Thomas Lavelle
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Thomas Lavelle

Thomas Lavelle
Thomas Lavelle.jpg
Member of the Australian Parliament
for Calare

13 December 1919 - 16 December 1922
Henry Pigott
Neville Howse
Personal details
Born(1887-12-02)2 December 1887
Liverpool, New South Wales
Died24 May 1944(1944-05-24) (aged 56)
NationalityAustralian
Political partyAustralian Labor Party
OccupationUnionist

Thomas James Lavelle (2 December 1887 - 24 May 1944) was an Australian politician. He was an Australian Labor Party member of the Australian House of Representatives from 1919 to 1922, representing the electorate of Calare.

Lavelle was born into a farming family in the Cowra district. His father died when he was aged 18, leaving him to support his mother and six younger siblings. He worked the family farm successfully while also taking on work as a shearer and bush worker to supplement the income from the farm. He also worked as an organiser for the Australian Workers' Union for several years. He campaigned against conscription during the 1916 and 1917 referendums and was the unsuccessful Labor candidate for Calare at the 1917 election. He sold the farm and moved to Sydney when he was 32, around the time of his election to parliament.[1][2][3][4][5]

In 1919, he was elected to the Australian House of Representatives as the Labor member for Calare, defeating Nationalist MP Henry Pigott. He only served one term when before his defeat by Nationalist Neville Howse at the 1922 election. During the 1922 campaign, he was slated for his parliamentary attendance during the previous term, with reports that he had only attended 9 out of 63 sittings, the equal lowest for an MP in the House.[6][7] Following his parliamentary defeat, he worked as a land and estate agent in Sydney.[8]

During the 1930s, he was the proprietor of Scott's Hotel at Wagga Wagga, then the Club House Hotel at Gundagai and then later of McQuillans Hotel at Bankstown. He also served as president of the Federated Railway Leagues Council.[9][10] He was the Labor candidate at the 1930 state election, but then served as a member of the state executive of the Federal Labor Party in the wake of the 1931 Labor split, which saw most of the state branch break away as Lang Labor. He was an unsuccessful Federal Labor candidate at the 1932 and 1935 state elections and 1934 federal election. In 1940, during the second Lang Labor split, he was campaign director for the official Labor campaign against prominent Lang Labor MP Jack Beasley. [11][12][13][14][15][16][17][18]

He died in Sydney in 1944.[19] He married Margaret Ann HILDEBRAND in 1920; she predeceased him 10 December 1936. They had five children.[20][21]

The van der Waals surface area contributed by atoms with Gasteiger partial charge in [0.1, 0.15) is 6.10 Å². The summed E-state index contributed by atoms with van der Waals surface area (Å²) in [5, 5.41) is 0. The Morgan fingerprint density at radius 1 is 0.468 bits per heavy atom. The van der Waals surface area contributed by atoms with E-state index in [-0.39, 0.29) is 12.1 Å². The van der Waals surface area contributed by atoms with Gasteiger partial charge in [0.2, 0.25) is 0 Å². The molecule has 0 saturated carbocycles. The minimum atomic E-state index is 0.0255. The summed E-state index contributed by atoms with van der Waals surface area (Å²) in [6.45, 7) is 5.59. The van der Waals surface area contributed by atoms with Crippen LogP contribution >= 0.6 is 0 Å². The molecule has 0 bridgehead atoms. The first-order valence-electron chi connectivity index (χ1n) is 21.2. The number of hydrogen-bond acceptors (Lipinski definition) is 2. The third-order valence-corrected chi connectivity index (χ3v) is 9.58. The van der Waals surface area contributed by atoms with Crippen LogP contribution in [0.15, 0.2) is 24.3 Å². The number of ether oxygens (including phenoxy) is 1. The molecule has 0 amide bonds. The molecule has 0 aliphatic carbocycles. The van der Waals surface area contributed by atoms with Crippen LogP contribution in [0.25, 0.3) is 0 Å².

References

  1. ^ "New Federal Members". The Yass Courier. New South Wales, Australia. 18 December 1919. p. 6. Retrieved 2019 – via Trove.
  2. ^ "LABOR CAMPAIGN". Daily Advertiser. New South Wales, Australia. 17 October 1930. p. 5. Retrieved 2019 – via Trove.
  3. ^ "STATE ELECTIONS". The Daily Express. New South Wales, Australia. 22 March 1930. p. 2. Retrieved 2019 – via Trove.
  4. ^ "A BLAKELEY". The Australian Worker. New South Wales, Australia. 22 November 1922. p. 9. Retrieved 2019 – via Trove.
  5. ^ "People in the News". Westralian Worker. Western Australia. 16 January 1920. p. 1. Retrieved 2019 – via Trove.
  6. ^ "CALARE ELECTORATE". Leader. New South Wales, Australia. 3 January 1923. p. 2. Retrieved 2019 – via Trove.
  7. ^ "FEDERAL POLITICS". Daily Examiner. New South Wales, Australia. 28 October 1922. p. 4. Retrieved 2019 – via Trove.
  8. ^ "GOSSIP". Freeman's Journal. New South Wales, Australia. 22 February 1923. p. 19. Retrieved 2019 – via Trove.
  9. ^ "OBITUARY". The Labor Daily. New South Wales, Australia. 11 December 1936. p. 6. Retrieved 2019 – via Trove.
  10. ^ "RAILWAY URGED". The Sydney Morning Herald. New South Wales, Australia. 20 January 1937. p. 14. Retrieved 2019 – via Trove.
  11. ^ "RESULT OF THE POLLS". Cairns Post. Queensland, Australia. 14 May 1935. p. 11. Retrieved 2019 – via Trove.
  12. ^ "North Sydney". The Sun. New South Wales, Australia. 4 May 1935. p. 3 (FINAL FOOTBALL LAST RACE). Retrieved 2019 – via Trove.
  13. ^ "ENDORSEMENT BY U.A.P." The Sydney Morning Herald. New South Wales, Australia. 4 September 1940. p. 13. Retrieved 2019 – via Trove.
  14. ^ "LABOUR WINS WERRIWA". Goulburn Evening Penny Post. New South Wales, Australia. 24 September 1934. p. 3 (DAILY and EVENING). Retrieved 2019 – via Trove.
  15. ^ "IN THE ELECTORATES". The Sydney Morning Herald. New South Wales, Australia. 27 May 1932. p. 10. Retrieved 2019 – via Trove.
  16. ^ "Corroboree At the Club House". The Gundagai Independent. New South Wales, Australia. 7 April 1932. p. 4. Retrieved 2019 – via Trove.
  17. ^ "HOTEL TRANSFER". Daily Advertiser. New South Wales, Australia. 3 April 1931. p. 4. Retrieved 2019 – via Trove.
  18. ^ "WAGGA ELECTORATE". Daily Advertiser. New South Wales, Australia. 7 November 1930. p. 5. Retrieved 2019 – via Trove.
  19. ^ "PERSONAL". The West Wyalong Advocate. New South Wales, Australia. 5 June 1944. p. 2. Retrieved 2019 – via Trove.
  20. ^ "The Molong Argus". Molong Argus. New South Wales, Australia. 21 May 1920. p. 2. Retrieved 2019 – via Trove.
  21. ^ "OBITUARY". The Labor Daily. New South Wales, Australia. 11 December 1936. p. 6. Retrieved 2019 – via Trove.
Parliament of Australia
Preceded by
Henry Pigott
Member for Calare
1919-1922
Succeeded by
Neville Howse

  This article uses material from the Wikipedia page available here. It is released under the Creative Commons Attribution-Share-Alike License 3.0.

Thomas_Lavelle
 



 



 
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